Through DK Wilson’s site, I found a site called, interestingly enough, Steroids and Baseball. It is terrific, basically encapsulating my entire five years of arguments, fact-finding, and criticism. I’ll just throw you a taste for today, I may do continuous updates from it for a while:
“With estimates of over 1 million past or current users in the US, an extremely small percentage of individuals using anabolic-androgenic steroids appear to experience mental disturbances severe enough to result in clinical treatment and medical case reports. Even among those so affected, the roles of previous psychiatric history, genetic susceptibility to addictions or mental disorders, environmental and peer influences, and individual expectations remain unclear.” Dr. Charles Yesalis
Every medication whatever, no matter how typically benign or harmless, carries the risk that a particular individual might be the rare person with an atypical and significantly negative reaction. The percentages of the population who may be at risk to a given atypical adverse reaction to steroids seem from the published literature quite small–roughly in line with, for example, allergy to sulfa drugs, which remain a commonly prescribed medication.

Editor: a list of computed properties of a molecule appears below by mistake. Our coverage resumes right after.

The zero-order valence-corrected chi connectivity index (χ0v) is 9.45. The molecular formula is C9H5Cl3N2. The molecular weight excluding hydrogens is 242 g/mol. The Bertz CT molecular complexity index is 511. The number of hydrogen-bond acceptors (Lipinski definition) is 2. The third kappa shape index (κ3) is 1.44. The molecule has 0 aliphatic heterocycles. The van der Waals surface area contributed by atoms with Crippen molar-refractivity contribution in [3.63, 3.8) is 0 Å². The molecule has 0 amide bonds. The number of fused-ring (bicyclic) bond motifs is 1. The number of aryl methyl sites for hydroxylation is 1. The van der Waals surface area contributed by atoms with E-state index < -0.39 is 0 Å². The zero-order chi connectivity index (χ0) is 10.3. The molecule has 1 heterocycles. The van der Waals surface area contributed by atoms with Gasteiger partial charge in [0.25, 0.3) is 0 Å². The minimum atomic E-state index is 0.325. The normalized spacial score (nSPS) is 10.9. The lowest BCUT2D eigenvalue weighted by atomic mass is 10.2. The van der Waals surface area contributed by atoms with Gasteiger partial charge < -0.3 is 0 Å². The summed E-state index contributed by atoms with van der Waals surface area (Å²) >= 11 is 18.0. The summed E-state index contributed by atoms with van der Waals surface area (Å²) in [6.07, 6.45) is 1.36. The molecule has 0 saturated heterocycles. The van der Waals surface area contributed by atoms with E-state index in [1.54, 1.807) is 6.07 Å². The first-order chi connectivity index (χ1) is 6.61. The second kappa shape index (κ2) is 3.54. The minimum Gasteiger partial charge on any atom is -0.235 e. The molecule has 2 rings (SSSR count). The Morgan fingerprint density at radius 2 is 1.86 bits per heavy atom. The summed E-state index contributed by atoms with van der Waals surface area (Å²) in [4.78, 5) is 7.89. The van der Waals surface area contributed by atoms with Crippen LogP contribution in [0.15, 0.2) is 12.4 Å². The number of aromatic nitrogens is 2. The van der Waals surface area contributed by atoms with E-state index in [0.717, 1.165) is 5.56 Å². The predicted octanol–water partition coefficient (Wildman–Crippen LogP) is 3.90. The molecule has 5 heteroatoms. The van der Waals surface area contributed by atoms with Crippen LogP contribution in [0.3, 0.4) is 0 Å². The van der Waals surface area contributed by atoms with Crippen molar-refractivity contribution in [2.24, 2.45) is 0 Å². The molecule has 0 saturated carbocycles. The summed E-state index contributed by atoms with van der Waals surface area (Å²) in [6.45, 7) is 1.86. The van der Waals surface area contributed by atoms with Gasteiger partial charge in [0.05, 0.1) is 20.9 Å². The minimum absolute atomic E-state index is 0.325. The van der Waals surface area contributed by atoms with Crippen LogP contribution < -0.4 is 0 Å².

Few of the alleged side effects of steroids rise to the level of significant even when reactions occur, and in all but one case (breast enlargement) can be made to disappear by simply discontinuing the steroid; even in the case of gynecomastia, when it lingers it is usually amenable to medication. Nor are these substances addictive.
The bottom line seems to be clear: One, by consensus medical and jurisprudential knowledge, these substances should not be illegal; two, regardless of legal questions, their use would not be considered by any sane person to be a medical “risk”–users would routinely be monitored by medical personnel for possible onset of atypical reactions. Even in the present artificial status, in which legitimate medical personnel are precluded from participating, symptoms above the mildly annoying level are rare and almost always reversible. To present steroid use as a major medical risk–or, worse, as a sure ticket to catastrophic consequences–is to invite at least cynicism in users and, as has been seen with so many other illegal substances, a marked tendency in the user community to disregard all cautions as lies.